One of this year's Nobel prizes went to two scientists who were studying roundworm genetics. Their discovery, how micro-RNA controls genes within cells, has the potential to become the basis of future anti-cancer treatments in humans. What testable scientific theory predicts that there should be a biological connection between roundworm genetics and human genetics? If you're not sure, read the article that I linked to.
This in no way supports the notion of Darwinism --that everything we observe in our universe evolved from the first common molecule (or whatever it was that popped into existence from nothing). What it does support is that we obviously share similar chemical make up with the animal kingdom, and the information we gather from experimentation of other organisms can lead to many beneficial advances in science. That fact has never been in question. You must be aware of this after two years of debate about these issues.

"Most teachers present evolution as a fact and, um, there’s no, um, question as to its validity, which I think is the wrong way to present it."

A "fact" in science is not an "absolute truth." However, from a scientific viewpoint, the common descent of all life is a "fact" in the same sense that it is a "fact" that the inner core of the earth is solid iron. We cannot directly observe either phenomenon, but we have plenty of indirect evidence supporting it. Nevertheless, any teacher who presented evolution or the iron core of the earth as an "absolute fact" would be misrepresenting the tentative nature of science.
Jeremy, I seriously believe that Donnie is quite aware of this information. In fact, I’m certain of it. You do realize that this was an interview in which I doubt he had time to thoroughly explain all aspects of this particular topic. I think most Americans who are involved in these issues are quite aware of what is meant when we hear the phrase, “Evolution is a theory, not a fact”. And, if not, then hopefully more Americans will ask questions about these topics and become more informed. There is confusion about these issues because, as I’ve said before, the definitions used are sometimes conflicting depending on who is using them and in what context.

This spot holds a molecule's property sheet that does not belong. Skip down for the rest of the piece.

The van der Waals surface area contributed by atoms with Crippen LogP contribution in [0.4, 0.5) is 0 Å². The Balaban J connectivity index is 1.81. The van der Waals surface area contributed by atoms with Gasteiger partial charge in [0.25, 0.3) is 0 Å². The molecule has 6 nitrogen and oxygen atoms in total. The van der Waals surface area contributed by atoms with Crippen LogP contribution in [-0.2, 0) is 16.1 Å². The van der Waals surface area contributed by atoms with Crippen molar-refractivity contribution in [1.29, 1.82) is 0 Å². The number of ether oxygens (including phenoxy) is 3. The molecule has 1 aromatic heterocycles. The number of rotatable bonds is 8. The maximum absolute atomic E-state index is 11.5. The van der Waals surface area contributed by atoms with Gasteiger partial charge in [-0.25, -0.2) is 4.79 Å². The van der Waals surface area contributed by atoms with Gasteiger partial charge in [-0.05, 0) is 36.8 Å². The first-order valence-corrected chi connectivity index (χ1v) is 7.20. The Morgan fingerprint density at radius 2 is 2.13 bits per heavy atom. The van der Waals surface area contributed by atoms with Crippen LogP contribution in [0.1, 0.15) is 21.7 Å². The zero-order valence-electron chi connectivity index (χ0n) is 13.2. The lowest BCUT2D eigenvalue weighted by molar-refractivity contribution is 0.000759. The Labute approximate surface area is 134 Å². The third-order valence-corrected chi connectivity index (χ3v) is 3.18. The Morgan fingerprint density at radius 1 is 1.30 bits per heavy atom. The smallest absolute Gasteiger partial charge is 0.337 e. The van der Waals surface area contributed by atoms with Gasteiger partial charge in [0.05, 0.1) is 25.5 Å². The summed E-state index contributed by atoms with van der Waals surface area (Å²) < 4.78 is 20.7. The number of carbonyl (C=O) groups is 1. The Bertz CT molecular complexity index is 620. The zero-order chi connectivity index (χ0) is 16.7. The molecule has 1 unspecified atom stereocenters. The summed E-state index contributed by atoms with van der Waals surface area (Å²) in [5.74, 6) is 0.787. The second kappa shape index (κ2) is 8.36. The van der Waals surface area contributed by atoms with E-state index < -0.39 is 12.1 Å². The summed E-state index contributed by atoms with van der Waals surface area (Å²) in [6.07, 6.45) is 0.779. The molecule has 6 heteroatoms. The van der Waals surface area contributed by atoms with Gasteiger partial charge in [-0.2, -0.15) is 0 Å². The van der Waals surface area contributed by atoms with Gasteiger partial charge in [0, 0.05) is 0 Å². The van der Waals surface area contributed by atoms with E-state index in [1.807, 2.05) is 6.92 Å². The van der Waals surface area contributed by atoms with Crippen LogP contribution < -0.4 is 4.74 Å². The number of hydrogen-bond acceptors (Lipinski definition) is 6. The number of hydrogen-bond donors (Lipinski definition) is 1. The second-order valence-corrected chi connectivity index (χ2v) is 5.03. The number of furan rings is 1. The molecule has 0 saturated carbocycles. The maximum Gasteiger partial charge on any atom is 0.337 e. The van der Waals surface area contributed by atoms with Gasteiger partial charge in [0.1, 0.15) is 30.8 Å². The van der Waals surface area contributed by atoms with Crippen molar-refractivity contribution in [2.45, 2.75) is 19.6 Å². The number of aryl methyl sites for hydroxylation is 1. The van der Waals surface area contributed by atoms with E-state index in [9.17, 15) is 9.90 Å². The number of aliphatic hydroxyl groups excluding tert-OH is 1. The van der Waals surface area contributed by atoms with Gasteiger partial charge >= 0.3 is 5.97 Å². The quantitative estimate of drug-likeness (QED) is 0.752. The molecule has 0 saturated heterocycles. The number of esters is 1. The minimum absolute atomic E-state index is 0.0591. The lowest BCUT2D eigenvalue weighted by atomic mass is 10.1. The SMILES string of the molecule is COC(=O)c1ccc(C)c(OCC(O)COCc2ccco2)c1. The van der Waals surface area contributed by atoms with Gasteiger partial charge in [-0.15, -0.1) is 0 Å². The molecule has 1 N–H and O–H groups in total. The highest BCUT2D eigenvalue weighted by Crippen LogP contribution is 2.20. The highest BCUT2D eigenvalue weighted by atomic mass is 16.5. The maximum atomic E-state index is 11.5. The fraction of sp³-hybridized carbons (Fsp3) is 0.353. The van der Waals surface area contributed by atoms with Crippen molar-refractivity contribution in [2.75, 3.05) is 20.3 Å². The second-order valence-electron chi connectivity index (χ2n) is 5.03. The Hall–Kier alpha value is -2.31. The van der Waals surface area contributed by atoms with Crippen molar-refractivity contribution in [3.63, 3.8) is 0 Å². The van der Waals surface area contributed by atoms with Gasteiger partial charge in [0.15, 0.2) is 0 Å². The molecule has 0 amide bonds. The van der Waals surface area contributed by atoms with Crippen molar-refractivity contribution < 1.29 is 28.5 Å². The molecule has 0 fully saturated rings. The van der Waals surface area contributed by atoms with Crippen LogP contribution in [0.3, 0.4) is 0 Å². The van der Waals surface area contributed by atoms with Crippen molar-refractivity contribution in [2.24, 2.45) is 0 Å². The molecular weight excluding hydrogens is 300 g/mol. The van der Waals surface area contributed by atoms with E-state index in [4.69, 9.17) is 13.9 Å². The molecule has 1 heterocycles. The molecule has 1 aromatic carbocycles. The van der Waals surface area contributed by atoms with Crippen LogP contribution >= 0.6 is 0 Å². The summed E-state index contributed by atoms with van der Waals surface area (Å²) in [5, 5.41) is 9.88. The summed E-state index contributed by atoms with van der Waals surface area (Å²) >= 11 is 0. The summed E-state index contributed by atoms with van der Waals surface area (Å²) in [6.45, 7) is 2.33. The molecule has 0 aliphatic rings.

"'When you’re dealing with a theory that tries to explain the origins of life on earth, then of course your going to infringe upon people’s religious beliefs and their personal beliefs. And, you know, for a theory like this to do that, I mean, the topic of religion has to come up.' Duh. I’m assuming you don’t question that one."

Evolution isn't about the "origins of life on earth." Evolutionary theory describes the survival of the fittest, not the arrival of the fittest. For you to misunderstand this basic distinction after all of this time literally hurts my feelings because I thought I was a better teacher than that. I really don't know what else to say.
Oh good grief. For you to try to tell me that the ToE does not cross over into theological issues is a bit ridiculous.

No, the ToE does not tell us how that first minute particle burst into existence, but from that point on, the evolutionary paradigm certainly claims to provide sufficient explanation for the existence of all that encompasses the universe.

"It’s a theory, it’s not a fact yet. Hopefully this will encourage more scientists to get involved and present more credible evidence in support of evolution and we can, you know, address that as it comes down the pipe. Hopefully this will just encourage more science to be done."

To say that it's "not a fact yet" implies that a theory could someday become a fact. Theories don't become facts, they explain the facts. Of all people, a science teacher should know better than to say something like this.

This is the statement that prompted my "stunning ignorance" comment. Let me put it this way: if one of my former students ever said something like this, I would consider it a failure on my part.

"I doubt he’d take back any of his statements."

Well, when I say something about the subject that I teach that is later shown by others to be blatantly wrong, I usually at least try to correct it. I guess that's the difference between me and Mr. Palmer.

"They’re actually quite accurate."

Well, I obviously disagree. However, some of the things you wrote in your attempt to explain Mr. Palmer's comments did help me to make better sense out of them.

Thanks for your efforts.
Sigh...semantics. As I said before--to cover all of this in a quick interview is asking quite a lot. He wasn’t teaching a science class. You’re wanting more than what is possible in a radio interview.

Jeremy, I want to thank you for expressing your opinions respectfully, and I am always grateful for your thorough explanation of the information you are presenting. I’m going to put an end to this particular discussion for now, or we may keep this up indefinitely. Thanks again.